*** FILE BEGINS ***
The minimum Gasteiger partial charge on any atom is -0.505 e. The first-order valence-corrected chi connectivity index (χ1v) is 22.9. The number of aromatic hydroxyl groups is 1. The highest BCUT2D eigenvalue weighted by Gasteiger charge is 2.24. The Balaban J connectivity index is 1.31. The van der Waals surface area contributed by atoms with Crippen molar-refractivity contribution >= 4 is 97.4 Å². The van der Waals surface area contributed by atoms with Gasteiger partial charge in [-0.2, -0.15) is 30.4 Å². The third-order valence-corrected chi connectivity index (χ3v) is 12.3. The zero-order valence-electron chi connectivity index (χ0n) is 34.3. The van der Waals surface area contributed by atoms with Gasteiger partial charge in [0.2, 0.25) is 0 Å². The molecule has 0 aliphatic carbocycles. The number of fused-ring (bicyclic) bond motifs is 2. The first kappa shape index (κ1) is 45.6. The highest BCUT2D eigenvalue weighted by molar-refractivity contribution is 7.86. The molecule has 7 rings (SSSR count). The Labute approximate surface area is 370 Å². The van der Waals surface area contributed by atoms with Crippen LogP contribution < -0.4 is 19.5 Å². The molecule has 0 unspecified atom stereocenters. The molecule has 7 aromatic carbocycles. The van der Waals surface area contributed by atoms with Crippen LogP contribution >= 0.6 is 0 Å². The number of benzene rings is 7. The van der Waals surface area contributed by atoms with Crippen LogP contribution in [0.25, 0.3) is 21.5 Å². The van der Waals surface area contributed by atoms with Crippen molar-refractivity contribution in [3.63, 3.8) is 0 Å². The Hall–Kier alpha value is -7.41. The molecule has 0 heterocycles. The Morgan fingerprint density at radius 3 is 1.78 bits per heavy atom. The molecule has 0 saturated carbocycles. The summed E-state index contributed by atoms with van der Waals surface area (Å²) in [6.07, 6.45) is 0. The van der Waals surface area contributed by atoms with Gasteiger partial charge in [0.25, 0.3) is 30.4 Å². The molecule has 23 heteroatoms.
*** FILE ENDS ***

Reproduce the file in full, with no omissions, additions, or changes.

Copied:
The minimum Gasteiger partial charge on any atom is -0.505 e. The first-order valence-corrected chi connectivity index (χ1v) is 22.9. The number of aromatic hydroxyl groups is 1. The highest BCUT2D eigenvalue weighted by Gasteiger charge is 2.24. The Balaban J connectivity index is 1.31. The van der Waals surface area contributed by atoms with Crippen molar-refractivity contribution >= 4 is 97.4 Å². The van der Waals surface area contributed by atoms with Gasteiger partial charge in [-0.2, -0.15) is 30.4 Å². The third-order valence-corrected chi connectivity index (χ3v) is 12.3. The zero-order valence-electron chi connectivity index (χ0n) is 34.3. The van der Waals surface area contributed by atoms with Gasteiger partial charge in [0.2, 0.25) is 0 Å². The molecule has 0 aliphatic carbocycles. The number of fused-ring (bicyclic) bond motifs is 2. The first kappa shape index (κ1) is 45.6. The highest BCUT2D eigenvalue weighted by molar-refractivity contribution is 7.86. The molecule has 7 rings (SSSR count). The Labute approximate surface area is 370 Å². The van der Waals surface area contributed by atoms with Crippen LogP contribution < -0.4 is 19.5 Å². The molecule has 0 unspecified atom stereocenters. The molecule has 7 aromatic carbocycles. The van der Waals surface area contributed by atoms with Crippen LogP contribution >= 0.6 is 0 Å². The number of benzene rings is 7. The van der Waals surface area contributed by atoms with Crippen LogP contribution in [0.25, 0.3) is 21.5 Å². The van der Waals surface area contributed by atoms with Crippen molar-refractivity contribution in [3.63, 3.8) is 0 Å². The Hall–Kier alpha value is -7.41. The molecule has 0 heterocycles. The Morgan fingerprint density at radius 3 is 1.78 bits per heavy atom. The molecule has 0 saturated carbocycles. The summed E-state index contributed by atoms with van der Waals surface area (Å²) in [6.07, 6.45) is 0. The van der Waals surface area contributed by atoms with Gasteiger partial charge in [0.25, 0.3) is 30.4 Å². The molecule has 23 heteroatoms.